New Delhi: Indian investigators are set to interrogate Lashkar-e-Taiba operative David Coleman Headley, accused of involvement in the 2008 Mumbai terrorist attacks, in the first week of next month.
A seven-member “team lead by NIA (National Investigation Agency) is going to question Headley in June”, home secretary G.K. Pillai told Mint. The Indian side had sought time between 1 and 15 June to question the suspect and the US authorities and Headley’s lawyer agreed to this, he said.
Prime Minister Manmohan Singh had said on Monday that the country’s investigators would have access to Headley. “I have been assured by the highest (authorities) in the US administration that we will get access to David Headley,” Singh had said.
The team flying to Chicago comprises officials from the newly established NIA, the Mumbai police, a magistrate, legal experts and home ministry officials.
The dates were suggested after NIA, which is probing Headley role’s in the Mumbai attack and has also filed a case against him, finalized a questionnaire in consultation with the Mumbai police, according to a senior home ministry official who spoke on condition of anonymity.
“The dates were then forwarded to federal authorities in the US, the lawyer of the prosecuting agency as well as Headley’s defence lawyer for their availability at the same time,” the official said. Headley is presently lodged in a Chicago jail. After the questioning, NIA will file a chargesheet against him in an Indian court, the official said.
Headley, a Pakistani-American, was arrested by the Federal Bureau of Investigation (FBI) in October 2009 for plotting an attack on a Danish newspaper. During his interrogation, he also confessed to his role in the Mumbai attacks in which gunmen killed 166 people at two hotels, a railway terminus and other targets. A few days later, FBI arrested Tahawwur Rana, said to be a close associate of Headley, on similar charges. Rana has denied being involved.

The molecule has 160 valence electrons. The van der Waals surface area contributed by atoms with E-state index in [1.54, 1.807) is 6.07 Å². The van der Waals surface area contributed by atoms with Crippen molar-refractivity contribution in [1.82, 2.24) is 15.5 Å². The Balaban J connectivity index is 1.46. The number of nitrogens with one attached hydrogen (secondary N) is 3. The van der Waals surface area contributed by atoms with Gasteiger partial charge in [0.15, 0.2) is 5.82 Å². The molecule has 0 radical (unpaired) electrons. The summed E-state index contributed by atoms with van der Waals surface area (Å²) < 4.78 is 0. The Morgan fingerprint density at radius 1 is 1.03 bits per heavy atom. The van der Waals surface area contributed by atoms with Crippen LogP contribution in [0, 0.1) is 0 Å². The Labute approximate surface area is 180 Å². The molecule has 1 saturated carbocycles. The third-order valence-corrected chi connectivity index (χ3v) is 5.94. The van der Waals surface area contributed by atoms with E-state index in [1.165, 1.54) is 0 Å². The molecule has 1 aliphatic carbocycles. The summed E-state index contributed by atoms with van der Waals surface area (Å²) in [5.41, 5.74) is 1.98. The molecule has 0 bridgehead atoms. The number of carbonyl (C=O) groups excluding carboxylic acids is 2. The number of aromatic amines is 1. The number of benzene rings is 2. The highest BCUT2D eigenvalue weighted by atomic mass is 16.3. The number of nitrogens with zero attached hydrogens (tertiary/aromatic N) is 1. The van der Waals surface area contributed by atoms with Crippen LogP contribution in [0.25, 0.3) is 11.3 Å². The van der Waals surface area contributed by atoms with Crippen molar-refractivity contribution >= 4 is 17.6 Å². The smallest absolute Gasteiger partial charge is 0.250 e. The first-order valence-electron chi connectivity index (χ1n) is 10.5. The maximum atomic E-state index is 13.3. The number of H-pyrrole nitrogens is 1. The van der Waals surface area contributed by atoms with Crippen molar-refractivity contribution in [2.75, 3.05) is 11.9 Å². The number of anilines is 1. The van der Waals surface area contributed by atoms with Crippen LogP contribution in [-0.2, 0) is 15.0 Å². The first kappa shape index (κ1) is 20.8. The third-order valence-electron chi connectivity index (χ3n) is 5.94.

Headley, 49, told his US interrogators that he had conducted a reconnaissance of the Mumbai sites before the attacks, having visited the country several times. He also said that a serving Pakistani army major trained him in Pakistan. According to Indian investigators, he also surveyed the German Bakery in Pune, which was attacked on 13 February killing 17 people. Headley had pleaded guilty on all 12 criminal counts against him, including his role in the Mumbai attacks conspiracy. In exchange, US prosecutors agreed that he would not be extradited to a third country, including India, or face the death penalty. Headley also agreed to be questioned by any foreign agency through deposition or video conferencing.
The access to Headley came after the Prime Minister interceded with President Barack Obama during his visit to the US. The national security advisers of both countries also held talks on the same issue.
Following this, a two-member team led by solicitor general Gopal Subramanium visited the US to discuss the modalities of gaining access to Headley with counterpart attorney-general Eric Holder. Subramanium said after his return: “All the bottlenecks are removed and we have a way forward. So it’s up to us to operationalize the plan forward.”
India will use the interrogation to tie up loose ends and unravel the plot behind the Mumbai attacks. The investigators will also question Headley about the involvement of Indians in the attacks as well his Pakistani handlers.
“There is no substitute to directly questioning Headley. FBI has questioned him. They have shared a lot of information with us, but an Indian investigator fully acquainted with Indian cities and languages can question him better,” home minister P. Chidambaram told the CNN-IBN television channel on 19 May.
“If we get access to him, our agencies will definitely manage to get some useful information out of him,” said D.C. Pathak, former Intelligence Bureau chief.
External affairs minister S.M. Krishna will be travelling to Washington around the same time for the first-ever India-US Strategic Dialogue with counterpart Hillary Clinton since the talks were upgraded to a ministerial level last year. He will be accompanied by external affairs and home ministry officials and is likely to discuss Headley with Clinton. Asked about the prospects of access to Rana, the home ministry official cited above said: “Let us first get access to Headley,?then?we will consider him.”